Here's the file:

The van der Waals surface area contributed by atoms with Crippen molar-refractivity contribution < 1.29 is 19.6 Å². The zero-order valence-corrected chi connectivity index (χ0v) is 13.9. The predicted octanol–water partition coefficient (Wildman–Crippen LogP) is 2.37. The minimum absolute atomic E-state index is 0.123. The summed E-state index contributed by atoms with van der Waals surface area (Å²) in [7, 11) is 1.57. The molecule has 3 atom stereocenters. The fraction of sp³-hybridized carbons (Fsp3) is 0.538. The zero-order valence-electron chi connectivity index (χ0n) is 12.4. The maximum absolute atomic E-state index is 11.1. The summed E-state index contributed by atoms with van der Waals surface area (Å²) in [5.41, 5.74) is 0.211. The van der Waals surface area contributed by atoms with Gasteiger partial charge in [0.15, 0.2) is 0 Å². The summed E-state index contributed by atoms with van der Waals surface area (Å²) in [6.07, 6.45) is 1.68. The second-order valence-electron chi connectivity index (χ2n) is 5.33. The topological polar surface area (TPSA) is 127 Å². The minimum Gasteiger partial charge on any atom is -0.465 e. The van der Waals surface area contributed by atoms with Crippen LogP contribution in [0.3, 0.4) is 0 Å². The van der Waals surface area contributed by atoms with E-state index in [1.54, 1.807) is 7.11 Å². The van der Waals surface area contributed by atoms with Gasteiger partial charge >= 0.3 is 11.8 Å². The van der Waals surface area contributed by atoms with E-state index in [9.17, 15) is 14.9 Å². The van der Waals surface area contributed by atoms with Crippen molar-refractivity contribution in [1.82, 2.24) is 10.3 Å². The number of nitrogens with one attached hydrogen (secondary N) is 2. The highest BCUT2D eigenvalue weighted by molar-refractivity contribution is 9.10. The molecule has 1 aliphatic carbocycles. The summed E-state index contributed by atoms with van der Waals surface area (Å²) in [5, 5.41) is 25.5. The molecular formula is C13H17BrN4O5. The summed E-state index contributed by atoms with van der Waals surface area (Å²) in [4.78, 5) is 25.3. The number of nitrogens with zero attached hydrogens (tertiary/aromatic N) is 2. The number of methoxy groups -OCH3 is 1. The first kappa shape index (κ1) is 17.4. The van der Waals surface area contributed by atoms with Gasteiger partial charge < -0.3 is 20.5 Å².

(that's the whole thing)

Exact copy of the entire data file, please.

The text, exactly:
The van der Waals surface area contributed by atoms with Crippen molar-refractivity contribution < 1.29 is 19.6 Å². The zero-order valence-corrected chi connectivity index (χ0v) is 13.9. The predicted octanol–water partition coefficient (Wildman–Crippen LogP) is 2.37. The minimum absolute atomic E-state index is 0.123. The summed E-state index contributed by atoms with van der Waals surface area (Å²) in [7, 11) is 1.57. The molecule has 3 atom stereocenters. The fraction of sp³-hybridized carbons (Fsp3) is 0.538. The zero-order valence-electron chi connectivity index (χ0n) is 12.4. The maximum absolute atomic E-state index is 11.1. The summed E-state index contributed by atoms with van der Waals surface area (Å²) in [5.41, 5.74) is 0.211. The van der Waals surface area contributed by atoms with Gasteiger partial charge in [0.15, 0.2) is 0 Å². The summed E-state index contributed by atoms with van der Waals surface area (Å²) in [6.07, 6.45) is 1.68. The second-order valence-electron chi connectivity index (χ2n) is 5.33. The topological polar surface area (TPSA) is 127 Å². The minimum Gasteiger partial charge on any atom is -0.465 e. The van der Waals surface area contributed by atoms with Crippen LogP contribution in [0.3, 0.4) is 0 Å². The van der Waals surface area contributed by atoms with E-state index in [1.54, 1.807) is 7.11 Å². The van der Waals surface area contributed by atoms with Gasteiger partial charge >= 0.3 is 11.8 Å². The van der Waals surface area contributed by atoms with E-state index in [9.17, 15) is 14.9 Å². The van der Waals surface area contributed by atoms with Crippen molar-refractivity contribution in [1.82, 2.24) is 10.3 Å². The number of nitrogens with one attached hydrogen (secondary N) is 2. The highest BCUT2D eigenvalue weighted by molar-refractivity contribution is 9.10. The molecule has 1 aliphatic carbocycles. The summed E-state index contributed by atoms with van der Waals surface area (Å²) in [5, 5.41) is 25.5. The molecular formula is C13H17BrN4O5. The summed E-state index contributed by atoms with van der Waals surface area (Å²) in [4.78, 5) is 25.3. The number of nitrogens with zero attached hydrogens (tertiary/aromatic N) is 2. The number of methoxy groups -OCH3 is 1. The first kappa shape index (κ1) is 17.4. The van der Waals surface area contributed by atoms with Gasteiger partial charge < -0.3 is 20.5 Å².